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Mark T. Motte, Ph.D.

Mark T. Motte, Ph.D. is an associate professor of geography in the department of political science at Rhode Island College in Providence, RI. Dr. Motte earned his doctorate in city planning and urban policy development at Rutgers University, and has undertaken research and consultative projects for an array of NGO's and government agencies in the fields of human services, education, and community development. He has published two articles on the redevelopment of Providence, RI and, with his colleague Dr. Francis Leazes, Jr., is co-authoring a book on whether Providence truly is America's "21st Century Renaissance City. Dr. Motte can be reached via email at mmotte@ric.edu.

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Teaching Urban Planning and Public Policy: Developing a "City as Classroom" Model at Two New England Colleges

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Marjorie Roemer, Ph.D.

Marjorie Roemer, Ph.D. is a professor of English at Rhode Island College and Director of the Writing Program. In addition, she directs the Rhode Island Writing Project where she works with teachers in schools across the state. Professor Roemer's email address is mroemer@ric.edu .

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Is There An Academic In This Text? Or, How Do We Construct Student Writers?

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Joan Rollins, Ph.D.

Professor and Chair of the Psychology Department at Rhode Island College, Joan Rollins, Ph.D., is Editor of the book Hidden Minorities (University Press of America, 1981), and author of Women's Minds/Women's Bodies: The Psychology of Women in a Biosocial Context (Prentice Hall, 1996). She is a past President of the Rhode Island Psychological Association and President-elect of the New England Psychological Association. She currently serves on the State of Rhode Island Board of Examiners for Psychology. Her email address is jrollins@ric.edu.

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Development of the Student Success Scale to Predict Non-Intellectual Factors Related to Student Retention and Achievement

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Daniel Weisman, Ph.D.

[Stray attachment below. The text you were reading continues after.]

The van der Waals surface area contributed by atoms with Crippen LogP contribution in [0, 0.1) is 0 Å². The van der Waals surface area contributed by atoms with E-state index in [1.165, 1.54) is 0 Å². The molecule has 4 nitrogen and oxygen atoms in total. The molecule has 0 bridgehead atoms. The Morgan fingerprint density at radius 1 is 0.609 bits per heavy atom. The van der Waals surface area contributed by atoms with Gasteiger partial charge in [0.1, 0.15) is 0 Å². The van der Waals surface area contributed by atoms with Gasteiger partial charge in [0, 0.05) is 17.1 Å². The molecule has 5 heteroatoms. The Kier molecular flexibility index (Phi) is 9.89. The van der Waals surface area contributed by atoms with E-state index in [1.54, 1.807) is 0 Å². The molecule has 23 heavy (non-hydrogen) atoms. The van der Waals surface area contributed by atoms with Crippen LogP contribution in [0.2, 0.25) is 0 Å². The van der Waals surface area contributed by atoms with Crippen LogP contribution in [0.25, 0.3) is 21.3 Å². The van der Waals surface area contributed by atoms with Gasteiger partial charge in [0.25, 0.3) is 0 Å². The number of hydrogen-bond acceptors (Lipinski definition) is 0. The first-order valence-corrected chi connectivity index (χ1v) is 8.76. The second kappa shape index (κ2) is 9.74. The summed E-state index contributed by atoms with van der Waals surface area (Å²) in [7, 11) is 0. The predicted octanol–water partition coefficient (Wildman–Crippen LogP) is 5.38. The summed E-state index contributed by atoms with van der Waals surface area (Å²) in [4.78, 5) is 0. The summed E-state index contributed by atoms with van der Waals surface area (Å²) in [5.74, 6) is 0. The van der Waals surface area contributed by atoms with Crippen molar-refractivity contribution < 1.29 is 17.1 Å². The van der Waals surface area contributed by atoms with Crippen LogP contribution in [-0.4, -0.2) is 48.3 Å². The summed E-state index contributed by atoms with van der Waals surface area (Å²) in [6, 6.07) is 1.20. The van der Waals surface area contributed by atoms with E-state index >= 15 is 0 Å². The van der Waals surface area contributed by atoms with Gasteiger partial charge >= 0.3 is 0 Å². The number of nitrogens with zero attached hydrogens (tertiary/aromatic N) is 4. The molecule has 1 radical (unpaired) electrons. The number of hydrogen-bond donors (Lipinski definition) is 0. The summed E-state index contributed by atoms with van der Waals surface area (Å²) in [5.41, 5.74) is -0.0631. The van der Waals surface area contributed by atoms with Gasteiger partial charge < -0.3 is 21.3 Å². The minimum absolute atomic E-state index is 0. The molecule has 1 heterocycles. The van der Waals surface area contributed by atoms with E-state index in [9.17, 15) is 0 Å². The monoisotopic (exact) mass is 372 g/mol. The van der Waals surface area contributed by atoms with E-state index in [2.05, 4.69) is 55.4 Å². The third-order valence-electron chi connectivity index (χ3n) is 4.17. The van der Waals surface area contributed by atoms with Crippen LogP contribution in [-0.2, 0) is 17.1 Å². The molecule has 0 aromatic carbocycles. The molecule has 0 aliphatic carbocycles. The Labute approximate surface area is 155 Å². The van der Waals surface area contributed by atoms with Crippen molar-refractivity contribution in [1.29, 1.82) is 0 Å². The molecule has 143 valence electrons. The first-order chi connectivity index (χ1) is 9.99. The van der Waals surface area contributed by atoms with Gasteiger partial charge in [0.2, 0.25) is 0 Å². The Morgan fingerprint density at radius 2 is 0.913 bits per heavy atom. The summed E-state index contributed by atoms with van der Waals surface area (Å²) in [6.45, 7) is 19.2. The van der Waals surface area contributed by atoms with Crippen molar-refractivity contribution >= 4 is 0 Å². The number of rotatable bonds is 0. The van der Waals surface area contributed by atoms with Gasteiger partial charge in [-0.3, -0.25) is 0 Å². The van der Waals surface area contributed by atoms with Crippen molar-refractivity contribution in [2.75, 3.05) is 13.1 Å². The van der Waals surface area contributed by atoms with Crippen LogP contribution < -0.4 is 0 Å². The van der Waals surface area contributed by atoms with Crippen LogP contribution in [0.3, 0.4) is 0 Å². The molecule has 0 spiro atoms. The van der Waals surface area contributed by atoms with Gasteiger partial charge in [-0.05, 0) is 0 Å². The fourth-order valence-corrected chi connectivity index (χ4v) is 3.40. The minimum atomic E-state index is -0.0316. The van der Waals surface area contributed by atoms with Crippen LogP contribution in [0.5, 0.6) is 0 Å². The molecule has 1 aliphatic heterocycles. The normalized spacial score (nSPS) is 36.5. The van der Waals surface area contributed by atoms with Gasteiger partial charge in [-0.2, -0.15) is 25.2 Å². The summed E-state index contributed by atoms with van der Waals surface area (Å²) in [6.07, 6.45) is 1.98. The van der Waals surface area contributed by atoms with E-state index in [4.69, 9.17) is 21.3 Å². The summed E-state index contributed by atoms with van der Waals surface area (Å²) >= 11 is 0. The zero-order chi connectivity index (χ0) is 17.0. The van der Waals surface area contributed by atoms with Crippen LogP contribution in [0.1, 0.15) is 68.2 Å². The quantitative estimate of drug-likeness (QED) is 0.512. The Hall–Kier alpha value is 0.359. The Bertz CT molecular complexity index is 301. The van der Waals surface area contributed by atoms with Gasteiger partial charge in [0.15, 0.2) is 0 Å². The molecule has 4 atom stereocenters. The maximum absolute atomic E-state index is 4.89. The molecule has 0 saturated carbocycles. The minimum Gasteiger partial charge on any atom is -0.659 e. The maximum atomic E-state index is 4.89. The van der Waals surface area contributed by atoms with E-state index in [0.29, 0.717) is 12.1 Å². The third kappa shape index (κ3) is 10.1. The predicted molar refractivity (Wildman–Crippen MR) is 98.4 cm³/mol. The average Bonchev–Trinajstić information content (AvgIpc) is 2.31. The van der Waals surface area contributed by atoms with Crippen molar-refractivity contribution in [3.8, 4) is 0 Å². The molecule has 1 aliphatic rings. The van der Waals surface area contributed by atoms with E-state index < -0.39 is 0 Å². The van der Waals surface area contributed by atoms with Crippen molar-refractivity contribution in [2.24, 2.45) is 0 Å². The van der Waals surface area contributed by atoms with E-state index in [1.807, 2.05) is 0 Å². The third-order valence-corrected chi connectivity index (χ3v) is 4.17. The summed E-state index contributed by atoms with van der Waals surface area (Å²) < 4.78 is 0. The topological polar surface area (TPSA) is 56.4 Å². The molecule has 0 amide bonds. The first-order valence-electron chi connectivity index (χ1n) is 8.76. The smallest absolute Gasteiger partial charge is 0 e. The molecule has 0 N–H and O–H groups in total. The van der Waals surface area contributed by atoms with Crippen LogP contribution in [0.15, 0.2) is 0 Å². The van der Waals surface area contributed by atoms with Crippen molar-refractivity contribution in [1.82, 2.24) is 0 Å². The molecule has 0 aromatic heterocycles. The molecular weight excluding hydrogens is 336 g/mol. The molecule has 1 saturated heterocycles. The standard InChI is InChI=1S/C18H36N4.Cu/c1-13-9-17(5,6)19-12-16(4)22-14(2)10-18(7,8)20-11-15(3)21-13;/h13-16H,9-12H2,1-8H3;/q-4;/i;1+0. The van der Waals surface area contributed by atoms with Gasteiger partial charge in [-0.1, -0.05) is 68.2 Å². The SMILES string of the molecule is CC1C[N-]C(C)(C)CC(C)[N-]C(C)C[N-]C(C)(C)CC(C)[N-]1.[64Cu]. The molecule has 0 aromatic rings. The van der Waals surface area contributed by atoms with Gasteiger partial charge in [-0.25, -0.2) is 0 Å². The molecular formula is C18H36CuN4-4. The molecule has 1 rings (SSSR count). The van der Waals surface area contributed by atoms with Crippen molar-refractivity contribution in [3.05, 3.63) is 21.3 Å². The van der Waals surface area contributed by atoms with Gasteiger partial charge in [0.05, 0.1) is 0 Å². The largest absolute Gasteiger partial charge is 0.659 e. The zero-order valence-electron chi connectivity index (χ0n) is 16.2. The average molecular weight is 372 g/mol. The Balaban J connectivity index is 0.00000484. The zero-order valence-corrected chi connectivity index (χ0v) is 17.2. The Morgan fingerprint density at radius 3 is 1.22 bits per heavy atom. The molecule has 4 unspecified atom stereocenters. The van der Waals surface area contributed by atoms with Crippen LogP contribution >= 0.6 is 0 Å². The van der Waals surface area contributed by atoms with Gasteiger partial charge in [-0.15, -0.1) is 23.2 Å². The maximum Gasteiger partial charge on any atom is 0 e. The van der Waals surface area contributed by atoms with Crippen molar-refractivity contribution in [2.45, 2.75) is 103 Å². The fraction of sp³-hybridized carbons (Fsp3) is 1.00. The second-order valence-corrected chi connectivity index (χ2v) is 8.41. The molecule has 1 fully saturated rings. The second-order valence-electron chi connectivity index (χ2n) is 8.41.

Daniel Weisman, Ph.D. professor of Social Work at Rhode Island College, has been active in civil liberties issues for many years. He was a litigant in a federal case that resulted in the 1992 U.S. Supreme Court's rejection of prayers at public school graduations (Lee v. Weisman). He has published articles in social work journals and presented papers at national conferences on civil liberties violations affecting poor people and the aged. He produces a public access television program, "Rights of a Free People," sponsored by the RI ACLU, and can be reached via email at dweisman@ric.edu.

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Civil Liberties of Students in Higher Education

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Mary Zahm, Ph.D.

Mary Zahm, Ph.D. is an Associate Professor of Psychology at Bristol Community College. Dr. Zahm is the author of Create Your Ideal Life: Applied Psychology of Personal Adjustment and Growth, which was published by WCB/McGraw-Hill Course Works. Dr. Zahm has received the Silver Shield and Scepter and Scroll Awards from students and faculty at Bristol Community College for excellence in teaching and community service. Dr. Zahm can be reached at mzahm@etal.uri.edu.

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Development of the Student Success Scale to Predict Non-Intellectual Factors Related to Student Retention and Achievement

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Page last updated: September 27, 2011